Some people call D├╝sseldorf Little Paris, possibly because it has a reputation for fashion. One of the amazing things about Little Paris is that is is very close to Big Paris. Once I had realized that it literally takes the same time to go to Paris as it takes to Hamburg (a route I’ve commuted weekly during my first months in Dizzel!), I knew I could not let this chance of locational advantage pass. So I talked A into going to Paris with me. (“It’s our first-year-anniversary then”, “I have been wanting to go for years”, “I’ve missed the Mus├ęe d’Orsay last time I was there”)

This morning we took the tram with all the people going to work – just instead of going to a dull office, we actually went to Paris. Just like that. In 3 hours 40 minutes, passing Cologne, Aachen, Liege, Brussels. I felt very continental.

Apparently the route is rather popular and the train was almost fully booked. Behind us was a lady who travelled to Versailles regularly to attend “the absolutely wonderful concerts there” and the French girl who worked in Little Paris but went to attend a French friend’s wedding. Next to us, a middle-aged German (A says he looked like Leland Stottlemeyer) oriented us about his way of life by talking on his cell phone about his new car “that unfortunately I can’t pick up myself in Zuffenhausen” and his golf club that fell to pieces.

Eventually in Paris, we made our way through the bustle of Gare du Nord to what I assume to be the 7th arrondissement where our hotel is. A picked it and he apparently paid special attention to choosing an auberge that had nice, individualized interior design because he’s learned I like that. The area we live in seems very charming and as we wandered around we found that they seem to only have specialized shops: one for belts, one for shirts, three (?!) for swimwear. We ended up at a typical French bistro that actually also was a kiosk. I spotted several people that looked like Parisian textbook characters and an adorable little dog that belonged to the bistro. So stay tuned for what else we’ll encounter on this trip in Big Paris…!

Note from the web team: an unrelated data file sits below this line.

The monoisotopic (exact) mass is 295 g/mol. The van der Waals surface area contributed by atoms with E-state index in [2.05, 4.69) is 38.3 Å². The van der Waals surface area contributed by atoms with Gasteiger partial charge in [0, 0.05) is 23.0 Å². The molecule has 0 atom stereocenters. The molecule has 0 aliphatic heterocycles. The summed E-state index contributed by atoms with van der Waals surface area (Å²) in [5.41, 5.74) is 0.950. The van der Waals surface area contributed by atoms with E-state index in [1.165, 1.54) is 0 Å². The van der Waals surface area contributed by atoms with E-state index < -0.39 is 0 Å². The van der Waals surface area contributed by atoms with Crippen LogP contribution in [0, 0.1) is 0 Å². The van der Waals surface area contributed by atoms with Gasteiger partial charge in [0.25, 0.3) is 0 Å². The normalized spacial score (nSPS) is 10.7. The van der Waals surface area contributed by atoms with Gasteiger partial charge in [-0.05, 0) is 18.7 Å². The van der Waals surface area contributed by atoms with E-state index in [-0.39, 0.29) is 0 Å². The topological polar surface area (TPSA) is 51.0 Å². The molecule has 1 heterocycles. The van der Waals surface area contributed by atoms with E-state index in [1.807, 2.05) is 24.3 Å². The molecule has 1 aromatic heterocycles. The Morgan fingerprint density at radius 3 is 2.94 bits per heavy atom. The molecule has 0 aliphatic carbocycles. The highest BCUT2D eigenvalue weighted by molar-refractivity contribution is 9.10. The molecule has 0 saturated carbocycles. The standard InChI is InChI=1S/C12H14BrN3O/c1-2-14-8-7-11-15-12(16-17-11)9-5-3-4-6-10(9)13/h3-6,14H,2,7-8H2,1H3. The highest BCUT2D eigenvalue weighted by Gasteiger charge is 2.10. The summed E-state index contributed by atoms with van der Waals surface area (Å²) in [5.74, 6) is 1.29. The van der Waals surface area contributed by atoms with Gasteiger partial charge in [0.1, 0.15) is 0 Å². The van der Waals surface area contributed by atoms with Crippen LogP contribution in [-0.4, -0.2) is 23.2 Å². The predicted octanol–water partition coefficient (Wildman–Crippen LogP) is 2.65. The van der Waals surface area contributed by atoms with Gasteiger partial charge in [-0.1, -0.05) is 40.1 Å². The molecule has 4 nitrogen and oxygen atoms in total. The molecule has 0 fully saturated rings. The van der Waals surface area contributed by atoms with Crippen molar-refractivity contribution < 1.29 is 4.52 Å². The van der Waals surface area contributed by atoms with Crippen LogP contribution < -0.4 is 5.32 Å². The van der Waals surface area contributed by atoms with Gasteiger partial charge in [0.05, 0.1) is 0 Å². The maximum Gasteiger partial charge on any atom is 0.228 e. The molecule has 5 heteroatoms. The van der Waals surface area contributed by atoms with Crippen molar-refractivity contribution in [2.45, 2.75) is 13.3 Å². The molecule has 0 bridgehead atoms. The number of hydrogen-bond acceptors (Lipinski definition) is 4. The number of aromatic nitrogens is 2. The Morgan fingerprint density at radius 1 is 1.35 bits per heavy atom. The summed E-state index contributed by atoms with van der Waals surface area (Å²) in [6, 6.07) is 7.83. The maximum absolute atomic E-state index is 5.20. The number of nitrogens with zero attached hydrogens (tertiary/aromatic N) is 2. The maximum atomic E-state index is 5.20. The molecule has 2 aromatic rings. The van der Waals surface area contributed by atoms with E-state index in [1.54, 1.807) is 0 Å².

On Lime Street

Continuity is important in life. It gives stability to your existence, it creates reliabilty for your identity. Now you might be thinking of growing up in the same house or being around the same attachment figures. For me, for as long as I can remember, a secure element of continuity was Lindenstra├če. Whatever happens, cannot alter one thing: on Sundays 6:50 p.m. on Channel One, Lindenstra├če is on. My aunts watched it, my mom watched it and I grew up with it – and with the characters, manyof which have been in the show since the Eighties.

Lindenstra├če is a German drama series that has been on TV since 1985. Inspired by the British Corontation Street, it is all about the lives of a bunch of neighbors on Lime Street. Germans generally look down on Lindenstra├čen-watchers – but little do they know! Lindenstra├če is always tackling important social questions and was the first show to air a gay kiss on German TV. Right now, they have a (admittedly very badly written) storyline about a transgender person, an influencer youtuber and a refugee family. And of course one family has a child with Down’s Syndrome.

Lindenstra├če is set in Munich but filmed in Cologne. I found that out a few years ago and when I moved to D├╝sseldorf, “visiting the Lindenstra├če film set” immediately went up on my bucket list. Last weekend, the day had finally come.